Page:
[Tutorial] Multi threading - Using async events!

Discussion in 'Resources' started by bigteddy98, Nov 14, 2013.

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    Tutorial - Using Async events without any problems

    Hi there,

    After I heard some people who had problems with multi threading code, I decided to write a little Tutorial to explain you how multi threading in Java works.
    In this tutorial I will show you how multi threading works, which includes writing thread safe code.

    To start, I am going to use the AsyncPlayerChatEvent. The player chat is running on another thread. The reason of this is that if your server is lagging, the players can still chat.

    2. @EventHandler
    3. public void onPlayerChat(AsyncPlayerChatEvent event){
    4. Player p = event.getPlayer();
    5. p.sendMessage("Hi!");
    6. }

    As long as you aren't using anything which could be modified be another tread, you have no problems with non thread safe code. This could be, for example, sending a message to a player.

    If you have a field which can be modified by multiple threads, you have to pay attention for multi threading problems. This for example:

    3. public boolean chatIsOpen = false;
    5. @EventHandler
    6. public void onPlayerChat(AsyncPlayerChatEvent event){
    7. Player p = event.getPlayer();
    8. if(this.chatIsOpen == false){
    9. event.setCancelled(true);
    10. }
    11. }

    There is no problem with this code, as long as no other thread will change our boolean, chatIsOpen.
    If the boolean does get changed by another thread, at the same time as a player chats, it will cause a problem.
    The problem is that there are two threads using the same boolean.

    You can fix this by making the boolean volatile, this means that it can only be modified by one thread at the same time.
    This really sounds simple, but it can be very difficult. The main problem is that if the boolean is in use by thread number 1, thread number 2 will be sleeping as long as thread number 1 is using it.
    So if you make a field volatile, remember, if two threads are using the same field the second thread will be paused until thread number 1 is finished, which can cause problems.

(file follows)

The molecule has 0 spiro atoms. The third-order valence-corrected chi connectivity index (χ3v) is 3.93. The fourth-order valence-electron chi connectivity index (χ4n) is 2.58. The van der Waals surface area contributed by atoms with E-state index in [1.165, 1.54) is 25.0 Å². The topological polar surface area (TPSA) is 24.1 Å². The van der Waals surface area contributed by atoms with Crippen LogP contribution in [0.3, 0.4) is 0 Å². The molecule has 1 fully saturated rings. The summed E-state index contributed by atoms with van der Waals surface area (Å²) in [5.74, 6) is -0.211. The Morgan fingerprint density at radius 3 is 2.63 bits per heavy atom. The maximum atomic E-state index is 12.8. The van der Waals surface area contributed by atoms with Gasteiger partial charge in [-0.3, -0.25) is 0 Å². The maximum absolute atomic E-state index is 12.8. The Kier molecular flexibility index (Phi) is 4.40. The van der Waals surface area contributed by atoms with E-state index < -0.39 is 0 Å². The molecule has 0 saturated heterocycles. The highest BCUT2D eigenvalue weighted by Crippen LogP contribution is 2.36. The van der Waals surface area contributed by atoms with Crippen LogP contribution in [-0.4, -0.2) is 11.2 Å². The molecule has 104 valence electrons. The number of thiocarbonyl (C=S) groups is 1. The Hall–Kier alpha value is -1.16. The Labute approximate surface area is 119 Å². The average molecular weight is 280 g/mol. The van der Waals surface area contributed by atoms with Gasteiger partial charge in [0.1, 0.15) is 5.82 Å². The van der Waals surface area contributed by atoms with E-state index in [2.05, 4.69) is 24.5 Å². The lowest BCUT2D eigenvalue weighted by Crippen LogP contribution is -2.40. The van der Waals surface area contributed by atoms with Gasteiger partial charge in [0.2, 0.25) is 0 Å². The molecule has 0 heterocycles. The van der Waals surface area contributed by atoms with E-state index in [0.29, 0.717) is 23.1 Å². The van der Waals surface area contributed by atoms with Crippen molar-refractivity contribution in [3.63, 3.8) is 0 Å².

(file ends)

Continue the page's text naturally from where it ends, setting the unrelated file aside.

For methods it works almost the same, but for methods it's not volatile, but synchronized. synchronized can be very handy to protect a group of fields, from not being used at the same time, example:

    3. private Material mat;
    4. private int materialId;
    6. public synchronized Material setMaterial(Material material){
    7. this.mat = material;
    8. this.materialId = material.getId();
    9. }

    Because the method is synchronized there is only one thread at the same time which can modify the value of the material and the id.

    Just a little tip:
    99.99999% of the final fields are thread safe, when using multiple threads, try making as much as possible final.

    I hope this tutorial helped you and you won't have any trouble with multi thread coding, if you have any questions just leave them below ;).
    darkness1999, Yonas and SuperOmegaCow like this.
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    In your example, you're using PlayerChatEvent which is **always** sync. Only AsyncPlayerChatEvent can be async, but it might not always be (eg if another plugin fired the event). You should use also make sure the event is async (via a method)
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    Whoops! My bad, edited ;).
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    bigteddy98 - Great tutorial. keep up the good work Sander.
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    So in fact, use 'volatile' or 'synchronized', where 'synchronized' is still the better one though? Might should be added in one, bold sentence :)

    Well done ;)
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    Thanks Sebastiaan.
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    It's useful for many people like me. :)
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    A bit offtopic, maybe not even needed, but the java.util.concurrent package contains thread-safe(?) objects. If you're storing primitive data, use java.util.concurrent.atomic to allow modification with multi-threading.
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    Synchronized is mainly for method declarations, can be replaced by ReentrantLock if you know what you are doing. Volatile means that access to the field is blocked off until the the thread before it finishes.
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